Earlier this week, Russian Foreign Minister Sergey Lavrov took a two-day trip to India, where he met his Indian counterpart, S. Jaishankar. Lavrov then traveled to Pakistan from New Delhi. A statement from the Russian Embassy in Delhi stated that “[a] special and privileged strategic partnership with India is one of Russia’s foreign policy priorities.” During their joint press conference, the two foreign ministers reiterated the “time-tested” nature as well as the “the remarkable resilience” of their bilateral ties in the face of the increasing difficulties that have affected India-Russia ties in recent times.
Both Jaishankar and Lavrov did everything they could to show that all is well in the India-Russia bilateral relationship and they are looking at ways to reinvigorate their partnership further. It does not appear to have been enough.
India-Russia relations have seen their fair share of problems recently. Lavrov’s visit was meant to repair frayed ties. Jaishankar in his remarks at the joint press conference stated that bilateral ties continued to be “energetic and forward looking” and that the two sides reviewed their cooperation in areas such as nuclear and space technology and the defense sector. The two sides also took stock of economic ties that have been affected negatively by the pandemic and agreed to pursue new opportunities in Russia’s Far East. Highlighting the potential of connectivity in the bilateral context, Jaishankar and Lavrov talked about the International North-South Transport Corridor and the Chennai-Vladivostok Eastern Maritime Corridor. Jaishankar invited Russia to play a major role in India’s Atmanirbhar Bharat (“’self-reliant India”) economic vision that can provide new openings for a more contemporary dynamic economic relationship between the two sides.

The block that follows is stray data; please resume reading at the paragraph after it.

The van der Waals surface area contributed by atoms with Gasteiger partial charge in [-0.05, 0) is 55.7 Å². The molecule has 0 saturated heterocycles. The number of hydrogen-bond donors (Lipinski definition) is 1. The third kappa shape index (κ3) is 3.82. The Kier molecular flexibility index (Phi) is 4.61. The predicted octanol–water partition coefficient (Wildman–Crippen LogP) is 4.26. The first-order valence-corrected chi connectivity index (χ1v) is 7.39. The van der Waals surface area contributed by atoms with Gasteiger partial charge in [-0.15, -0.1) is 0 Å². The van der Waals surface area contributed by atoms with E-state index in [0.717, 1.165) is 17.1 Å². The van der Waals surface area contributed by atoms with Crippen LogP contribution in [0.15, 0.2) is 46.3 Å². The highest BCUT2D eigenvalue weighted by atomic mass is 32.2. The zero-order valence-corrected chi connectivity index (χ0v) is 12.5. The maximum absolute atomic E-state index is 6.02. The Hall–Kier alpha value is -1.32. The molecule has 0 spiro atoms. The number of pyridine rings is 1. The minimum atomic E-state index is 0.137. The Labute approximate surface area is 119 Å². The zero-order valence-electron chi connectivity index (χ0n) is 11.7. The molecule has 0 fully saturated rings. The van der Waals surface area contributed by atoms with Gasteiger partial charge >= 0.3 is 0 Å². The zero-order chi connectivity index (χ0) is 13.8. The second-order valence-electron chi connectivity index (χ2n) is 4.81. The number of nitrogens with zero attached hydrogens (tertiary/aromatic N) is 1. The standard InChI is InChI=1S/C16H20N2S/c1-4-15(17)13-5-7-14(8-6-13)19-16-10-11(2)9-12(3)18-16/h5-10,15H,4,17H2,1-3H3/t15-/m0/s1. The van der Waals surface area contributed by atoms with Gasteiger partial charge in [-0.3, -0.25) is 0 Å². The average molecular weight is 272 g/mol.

On the Indo-Pacific strategy, which has caused some irritation in India-Russia bilateral ties, Jaishankar reiterated Prime Minister Narendra Modi’s characterization of the Indo-Pacific and emphasized India’s view of ASEAN centrality and the Indo-Pacific Oceans Initiative, which India has been championing at the East Asia Summit. He further said that “contemporary challenges require countries to work together in new and different ways” and as India executes its “Act East and beyond policy,” he highlighted Russia as “a very important partner.